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Diopside Gemstone

One of nature’s most vivdly coloured gem treasures.

Not a particularly well known gemstone, Diopside (or sometimes known as Russian Diopside) was first described in the early 1800s and derives its name from the Greek words “dis and “opse”, meaning “two faced”, in reference to the two ways of orienting the gem before cutting (Diopside is unusual in that it has perfect cleavage in two directions).


Due to the presence of iron, the colours of the gem vary from yellow to pale green to dark bottle green. Two of the most popular varieties are Black Star Diopside (normally cabochon cut if the gem demonstrates chatoyancy or asterism) and Chrome Diopside which, as the name suggests, gets its vivid green colours from chromium.

Many people believed that this gem would only ever be found in a green colour. However, in Italy it has been found in very small deposits to be blue, where it is also referred to as Violan.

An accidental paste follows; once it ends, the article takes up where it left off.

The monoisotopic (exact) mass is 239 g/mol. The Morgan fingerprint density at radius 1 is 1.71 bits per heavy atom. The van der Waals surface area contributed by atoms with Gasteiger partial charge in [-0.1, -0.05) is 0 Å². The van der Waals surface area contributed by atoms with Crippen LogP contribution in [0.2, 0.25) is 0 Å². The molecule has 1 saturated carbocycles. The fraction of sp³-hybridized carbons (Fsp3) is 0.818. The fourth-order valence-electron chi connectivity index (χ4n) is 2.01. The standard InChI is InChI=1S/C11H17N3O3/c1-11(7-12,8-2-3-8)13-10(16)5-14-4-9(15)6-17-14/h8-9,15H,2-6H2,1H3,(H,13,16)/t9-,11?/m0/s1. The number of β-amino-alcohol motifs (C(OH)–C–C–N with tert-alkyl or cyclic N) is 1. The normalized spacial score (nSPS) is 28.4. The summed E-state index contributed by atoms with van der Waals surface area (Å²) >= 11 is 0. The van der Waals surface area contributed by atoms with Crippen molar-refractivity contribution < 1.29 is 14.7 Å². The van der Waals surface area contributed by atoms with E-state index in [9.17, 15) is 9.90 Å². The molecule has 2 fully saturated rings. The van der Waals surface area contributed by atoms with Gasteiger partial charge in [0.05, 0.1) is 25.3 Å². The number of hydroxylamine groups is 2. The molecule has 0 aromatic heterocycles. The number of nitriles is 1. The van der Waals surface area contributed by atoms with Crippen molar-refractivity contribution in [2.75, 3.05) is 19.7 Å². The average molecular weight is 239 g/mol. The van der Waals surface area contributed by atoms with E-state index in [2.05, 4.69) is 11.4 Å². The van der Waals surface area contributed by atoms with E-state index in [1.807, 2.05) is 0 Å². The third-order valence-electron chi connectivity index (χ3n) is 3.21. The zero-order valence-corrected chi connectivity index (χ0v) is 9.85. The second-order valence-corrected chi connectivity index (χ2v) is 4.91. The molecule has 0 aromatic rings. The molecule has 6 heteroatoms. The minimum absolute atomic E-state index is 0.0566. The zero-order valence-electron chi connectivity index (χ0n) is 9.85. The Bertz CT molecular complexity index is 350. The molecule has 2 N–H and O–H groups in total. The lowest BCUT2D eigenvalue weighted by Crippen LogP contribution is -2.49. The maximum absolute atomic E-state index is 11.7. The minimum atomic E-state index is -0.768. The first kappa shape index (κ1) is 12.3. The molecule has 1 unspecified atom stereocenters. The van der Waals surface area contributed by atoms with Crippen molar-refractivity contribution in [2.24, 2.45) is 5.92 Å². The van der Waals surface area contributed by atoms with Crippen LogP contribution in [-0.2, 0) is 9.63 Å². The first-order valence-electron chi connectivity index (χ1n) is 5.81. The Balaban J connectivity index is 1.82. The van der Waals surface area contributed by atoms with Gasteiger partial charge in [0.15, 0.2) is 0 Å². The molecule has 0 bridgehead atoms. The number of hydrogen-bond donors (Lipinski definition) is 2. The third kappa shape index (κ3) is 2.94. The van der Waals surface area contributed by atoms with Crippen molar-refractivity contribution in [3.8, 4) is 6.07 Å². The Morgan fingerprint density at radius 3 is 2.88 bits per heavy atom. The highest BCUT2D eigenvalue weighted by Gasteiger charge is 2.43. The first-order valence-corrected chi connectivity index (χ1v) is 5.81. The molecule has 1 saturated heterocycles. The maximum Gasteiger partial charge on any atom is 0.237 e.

Diopside forms in metamorphic rocks and the crystals are short and columnar, with a square or 8-sided cross section. It has a hardness of 5 – 6 on the Mohs scale; though this is fairly soft when compared to other gems, it is extremely durable once set in jewellery.

The main deposits for Chrome Diopside are in Southern Siberia, Russia and many people in the trade now refer to it as "Russian Diopside" - after all, chrome is associated with old-fashioned car bumpers! The mines here are located in very remote areas where, due to snow and freezing conditions, miners can only gain access to the area for a few months each year. In 2010 fewer miners than normal returned to the area and as I write this piece I am still awaiting news as to what has happened this year. To make matters worse, Russian Diopside has become very popular in mainland China, so right now we are experiencing massive price rises for this gem as the supply has reduced whilst the demand has increased. The gem is also mined in very small quantities in Sweden, Germany and the USA.

 

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Russian Diopside.